Stable CAD With High-Risk Anatomy Warrants PCI or CABG, APPROACH Suggests

Revascularization may yet reduce hard endpoints, an observational analysis hints, even after ISCHEMIA and COURAGE.

Stable CAD With High-Risk Anatomy Warrants PCI or CABG, APPROACH Suggests

Patients with stable ischemic heart disease fare better when treated invasively with PCI or CABG surgery as opposed to medical therapy, provided they have high-risk coronary anatomic features, according to a new observational analysis of a large Canadian database.  

Overall, revascularization in patients with triple-vessel or left main coronary artery disease was associated with a significantly lower risk of all-cause mortality or myocardial infarction, which was the study’s primary endpoint, when compared with conservative medical management, Kevin Bainey, MD (Canadian VIGOUR Center/University of Alberta, Canada), and colleagues reported recently in the Journal of the American Heart Association.

“Within this ultra-high-risk patient population, albeit in a stable ischemic heart disease environment, we found that revascularization, whether it was done with PCI or CABG, led to an improvement in clinical outcomes compared with conservative management,” Bainey told TCTMD. “What was striking was that despite all the different ways of adjustment to correct for selection bias, we found that not only was the primary endpoint reduced, but the reduction in all-cause mortality and cardiovascular mortality was particularly impressive.”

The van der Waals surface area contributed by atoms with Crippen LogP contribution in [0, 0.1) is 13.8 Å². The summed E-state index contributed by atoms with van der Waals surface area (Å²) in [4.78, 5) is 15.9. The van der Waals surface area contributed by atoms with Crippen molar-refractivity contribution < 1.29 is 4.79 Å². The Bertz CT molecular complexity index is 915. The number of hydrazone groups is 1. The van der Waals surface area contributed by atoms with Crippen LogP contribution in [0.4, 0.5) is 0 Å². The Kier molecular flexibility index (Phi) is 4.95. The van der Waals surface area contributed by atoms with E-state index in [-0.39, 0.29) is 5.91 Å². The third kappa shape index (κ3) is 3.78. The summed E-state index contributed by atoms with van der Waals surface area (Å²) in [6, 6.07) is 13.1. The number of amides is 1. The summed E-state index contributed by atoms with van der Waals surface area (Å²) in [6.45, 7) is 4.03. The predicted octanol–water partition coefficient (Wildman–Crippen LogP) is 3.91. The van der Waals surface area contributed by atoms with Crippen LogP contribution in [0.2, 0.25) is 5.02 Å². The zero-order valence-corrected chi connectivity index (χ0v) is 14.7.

The researchers say these results open a small window where revascularization may yield a treatment benefit, including improved survival, in the setting of stable ischemic heart disease—despite the results from the ISCHEMIA trial. Bainey stressed that he believes the findings from ISCHEMIA, a landmark study that showed the invasive strategy on top of optimal medical therapy yielded no benefit beyond medical therapy alone in preventing a range of major cardiovascular events in patients with stable heart disease.

The reduction in all-cause mortality and cardiovascular mortality was particularly impressive. Kevin Bainey

“The ISCHEMIA trial is very intriguing and very important in how it will change practice for patients,” said Bainey. “We enrolled quite a few patients in the trial, and I saw those patients treated with a conservative approach do very well. When you look into the intricacies of the trial, it’s interesting to see the curves cross at about 2 years. And we will need to wait for long-term follow-up, but the trial made us ask if there was a subgroup within [stable ischemic heart disease] patients who may benefit from revascularization or an invasive approach.”

Notably, patients with unprotected left main CAD (> 50% stenosis) were excluded from ISCHEMIA, with blinded CT angiography performed in 73% to exclude such patients.